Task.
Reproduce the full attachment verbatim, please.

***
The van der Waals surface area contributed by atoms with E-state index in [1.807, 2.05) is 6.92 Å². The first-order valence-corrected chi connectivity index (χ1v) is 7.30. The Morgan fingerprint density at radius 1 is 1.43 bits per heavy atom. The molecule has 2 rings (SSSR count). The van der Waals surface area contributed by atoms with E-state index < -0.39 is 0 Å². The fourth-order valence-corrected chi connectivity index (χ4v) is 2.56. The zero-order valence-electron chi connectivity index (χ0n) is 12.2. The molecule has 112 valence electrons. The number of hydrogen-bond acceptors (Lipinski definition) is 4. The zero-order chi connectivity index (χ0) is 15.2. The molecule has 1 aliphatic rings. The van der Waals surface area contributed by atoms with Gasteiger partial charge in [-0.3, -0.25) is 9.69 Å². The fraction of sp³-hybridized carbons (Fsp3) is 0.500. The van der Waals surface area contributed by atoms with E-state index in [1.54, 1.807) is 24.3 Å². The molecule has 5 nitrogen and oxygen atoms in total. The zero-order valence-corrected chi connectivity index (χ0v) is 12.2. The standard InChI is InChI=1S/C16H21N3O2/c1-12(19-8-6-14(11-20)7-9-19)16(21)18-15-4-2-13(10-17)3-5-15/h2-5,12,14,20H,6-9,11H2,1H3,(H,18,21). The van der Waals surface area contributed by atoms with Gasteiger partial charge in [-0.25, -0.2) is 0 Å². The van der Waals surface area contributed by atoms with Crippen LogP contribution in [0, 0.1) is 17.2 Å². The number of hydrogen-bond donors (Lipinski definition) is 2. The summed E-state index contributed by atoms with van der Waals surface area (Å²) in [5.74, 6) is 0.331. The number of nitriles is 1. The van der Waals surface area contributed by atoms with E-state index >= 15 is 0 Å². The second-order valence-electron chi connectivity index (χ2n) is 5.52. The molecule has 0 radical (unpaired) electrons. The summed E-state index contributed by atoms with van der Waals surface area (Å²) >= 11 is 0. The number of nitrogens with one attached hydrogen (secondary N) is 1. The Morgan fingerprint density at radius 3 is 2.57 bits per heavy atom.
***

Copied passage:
The van der Waals surface area contributed by atoms with E-state index in [1.807, 2.05) is 6.92 Å². The first-order valence-corrected chi connectivity index (χ1v) is 7.30. The Morgan fingerprint density at radius 1 is 1.43 bits per heavy atom. The molecule has 2 rings (SSSR count). The van der Waals surface area contributed by atoms with E-state index < -0.39 is 0 Å². The fourth-order valence-corrected chi connectivity index (χ4v) is 2.56. The zero-order valence-electron chi connectivity index (χ0n) is 12.2. The molecule has 112 valence electrons. The number of hydrogen-bond acceptors (Lipinski definition) is 4. The zero-order chi connectivity index (χ0) is 15.2. The molecule has 1 aliphatic rings. The van der Waals surface area contributed by atoms with Gasteiger partial charge in [-0.3, -0.25) is 9.69 Å². The fraction of sp³-hybridized carbons (Fsp3) is 0.500. The van der Waals surface area contributed by atoms with E-state index in [1.54, 1.807) is 24.3 Å². The molecule has 5 nitrogen and oxygen atoms in total. The zero-order valence-corrected chi connectivity index (χ0v) is 12.2. The standard InChI is InChI=1S/C16H21N3O2/c1-12(19-8-6-14(11-20)7-9-19)16(21)18-15-4-2-13(10-17)3-5-15/h2-5,12,14,20H,6-9,11H2,1H3,(H,18,21). The van der Waals surface area contributed by atoms with Gasteiger partial charge in [-0.25, -0.2) is 0 Å². The van der Waals surface area contributed by atoms with Crippen LogP contribution in [0, 0.1) is 17.2 Å². The number of hydrogen-bond donors (Lipinski definition) is 2. The summed E-state index contributed by atoms with van der Waals surface area (Å²) in [5.74, 6) is 0.331. The number of nitriles is 1. The van der Waals surface area contributed by atoms with E-state index >= 15 is 0 Å². The second-order valence-electron chi connectivity index (χ2n) is 5.52. The molecule has 0 radical (unpaired) electrons. The summed E-state index contributed by atoms with van der Waals surface area (Å²) >= 11 is 0. The number of nitrogens with one attached hydrogen (secondary N) is 1. The Morgan fingerprint density at radius 3 is 2.57 bits per heavy atom.